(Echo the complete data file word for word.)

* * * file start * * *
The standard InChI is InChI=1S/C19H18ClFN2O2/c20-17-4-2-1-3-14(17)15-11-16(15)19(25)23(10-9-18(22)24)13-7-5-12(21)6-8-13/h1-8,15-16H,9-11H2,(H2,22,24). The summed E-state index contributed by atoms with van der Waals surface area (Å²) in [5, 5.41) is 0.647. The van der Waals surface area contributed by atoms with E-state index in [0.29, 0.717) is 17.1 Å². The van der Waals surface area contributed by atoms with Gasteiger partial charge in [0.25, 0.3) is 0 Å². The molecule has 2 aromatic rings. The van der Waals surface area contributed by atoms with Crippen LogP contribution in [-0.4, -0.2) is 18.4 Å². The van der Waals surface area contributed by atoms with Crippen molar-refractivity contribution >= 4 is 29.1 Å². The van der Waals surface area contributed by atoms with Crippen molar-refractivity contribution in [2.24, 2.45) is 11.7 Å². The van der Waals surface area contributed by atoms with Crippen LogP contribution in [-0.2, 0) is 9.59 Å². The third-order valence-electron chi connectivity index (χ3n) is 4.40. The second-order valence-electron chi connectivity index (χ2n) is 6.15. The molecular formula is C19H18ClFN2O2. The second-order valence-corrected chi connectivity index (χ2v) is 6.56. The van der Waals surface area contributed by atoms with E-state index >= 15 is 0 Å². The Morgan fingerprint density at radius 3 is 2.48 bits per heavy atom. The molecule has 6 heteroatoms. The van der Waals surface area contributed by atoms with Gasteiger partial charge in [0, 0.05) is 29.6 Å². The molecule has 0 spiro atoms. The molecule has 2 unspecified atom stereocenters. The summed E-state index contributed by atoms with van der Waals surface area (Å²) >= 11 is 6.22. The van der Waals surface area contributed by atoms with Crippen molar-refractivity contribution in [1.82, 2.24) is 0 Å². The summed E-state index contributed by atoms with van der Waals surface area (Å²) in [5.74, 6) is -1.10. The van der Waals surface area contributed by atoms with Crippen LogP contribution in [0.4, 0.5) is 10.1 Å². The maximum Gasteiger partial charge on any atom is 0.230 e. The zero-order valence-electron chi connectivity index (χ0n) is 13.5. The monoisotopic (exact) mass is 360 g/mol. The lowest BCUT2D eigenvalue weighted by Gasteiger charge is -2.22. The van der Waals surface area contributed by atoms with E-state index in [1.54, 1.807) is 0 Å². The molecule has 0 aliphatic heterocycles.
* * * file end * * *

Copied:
The standard InChI is InChI=1S/C19H18ClFN2O2/c20-17-4-2-1-3-14(17)15-11-16(15)19(25)23(10-9-18(22)24)13-7-5-12(21)6-8-13/h1-8,15-16H,9-11H2,(H2,22,24). The summed E-state index contributed by atoms with van der Waals surface area (Å²) in [5, 5.41) is 0.647. The van der Waals surface area contributed by atoms with E-state index in [0.29, 0.717) is 17.1 Å². The van der Waals surface area contributed by atoms with Gasteiger partial charge in [0.25, 0.3) is 0 Å². The molecule has 2 aromatic rings. The van der Waals surface area contributed by atoms with Crippen LogP contribution in [-0.4, -0.2) is 18.4 Å². The van der Waals surface area contributed by atoms with Crippen molar-refractivity contribution >= 4 is 29.1 Å². The van der Waals surface area contributed by atoms with Crippen molar-refractivity contribution in [2.24, 2.45) is 11.7 Å². The van der Waals surface area contributed by atoms with Crippen LogP contribution in [-0.2, 0) is 9.59 Å². The third-order valence-electron chi connectivity index (χ3n) is 4.40. The second-order valence-electron chi connectivity index (χ2n) is 6.15. The molecular formula is C19H18ClFN2O2. The second-order valence-corrected chi connectivity index (χ2v) is 6.56. The van der Waals surface area contributed by atoms with E-state index >= 15 is 0 Å². The Morgan fingerprint density at radius 3 is 2.48 bits per heavy atom. The molecule has 6 heteroatoms. The van der Waals surface area contributed by atoms with Gasteiger partial charge in [0, 0.05) is 29.6 Å². The molecule has 0 spiro atoms. The molecule has 2 unspecified atom stereocenters. The summed E-state index contributed by atoms with van der Waals surface area (Å²) >= 11 is 6.22. The van der Waals surface area contributed by atoms with Crippen molar-refractivity contribution in [1.82, 2.24) is 0 Å². The summed E-state index contributed by atoms with van der Waals surface area (Å²) in [5.74, 6) is -1.10. The van der Waals surface area contributed by atoms with Crippen LogP contribution in [0.4, 0.5) is 10.1 Å². The maximum Gasteiger partial charge on any atom is 0.230 e. The zero-order valence-electron chi connectivity index (χ0n) is 13.5. The monoisotopic (exact) mass is 360 g/mol. The lowest BCUT2D eigenvalue weighted by Gasteiger charge is -2.22. The van der Waals surface area contributed by atoms with E-state index in [1.54, 1.807) is 0 Å². The molecule has 0 aliphatic heterocycles.